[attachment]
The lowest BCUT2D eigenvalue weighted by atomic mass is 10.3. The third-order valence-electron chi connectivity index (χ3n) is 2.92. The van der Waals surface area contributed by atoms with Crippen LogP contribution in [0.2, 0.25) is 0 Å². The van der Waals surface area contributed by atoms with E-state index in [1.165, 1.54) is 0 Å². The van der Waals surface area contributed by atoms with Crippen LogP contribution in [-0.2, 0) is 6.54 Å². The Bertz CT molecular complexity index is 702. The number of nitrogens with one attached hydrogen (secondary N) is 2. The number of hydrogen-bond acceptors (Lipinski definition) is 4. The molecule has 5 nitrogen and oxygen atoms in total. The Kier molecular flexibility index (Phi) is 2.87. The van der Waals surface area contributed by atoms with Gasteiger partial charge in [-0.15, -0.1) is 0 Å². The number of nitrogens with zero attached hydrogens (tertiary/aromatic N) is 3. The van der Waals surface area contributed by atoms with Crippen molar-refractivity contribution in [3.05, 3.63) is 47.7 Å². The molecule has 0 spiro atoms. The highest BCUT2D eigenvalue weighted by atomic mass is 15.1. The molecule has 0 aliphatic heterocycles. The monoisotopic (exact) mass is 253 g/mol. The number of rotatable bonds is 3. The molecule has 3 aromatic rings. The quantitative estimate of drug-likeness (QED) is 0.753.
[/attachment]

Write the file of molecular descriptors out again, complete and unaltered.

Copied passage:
The lowest BCUT2D eigenvalue weighted by atomic mass is 10.3. The third-order valence-electron chi connectivity index (χ3n) is 2.92. The van der Waals surface area contributed by atoms with Crippen LogP contribution in [0.2, 0.25) is 0 Å². The van der Waals surface area contributed by atoms with E-state index in [1.165, 1.54) is 0 Å². The van der Waals surface area contributed by atoms with Crippen LogP contribution in [-0.2, 0) is 6.54 Å². The Bertz CT molecular complexity index is 702. The number of nitrogens with one attached hydrogen (secondary N) is 2. The number of hydrogen-bond acceptors (Lipinski definition) is 4. The molecule has 5 nitrogen and oxygen atoms in total. The Kier molecular flexibility index (Phi) is 2.87. The van der Waals surface area contributed by atoms with Gasteiger partial charge in [-0.15, -0.1) is 0 Å². The number of nitrogens with zero attached hydrogens (tertiary/aromatic N) is 3. The van der Waals surface area contributed by atoms with Crippen molar-refractivity contribution in [3.05, 3.63) is 47.7 Å². The molecule has 0 spiro atoms. The highest BCUT2D eigenvalue weighted by atomic mass is 15.1. The molecule has 0 aliphatic heterocycles. The monoisotopic (exact) mass is 253 g/mol. The number of rotatable bonds is 3. The molecule has 3 aromatic rings. The quantitative estimate of drug-likeness (QED) is 0.753.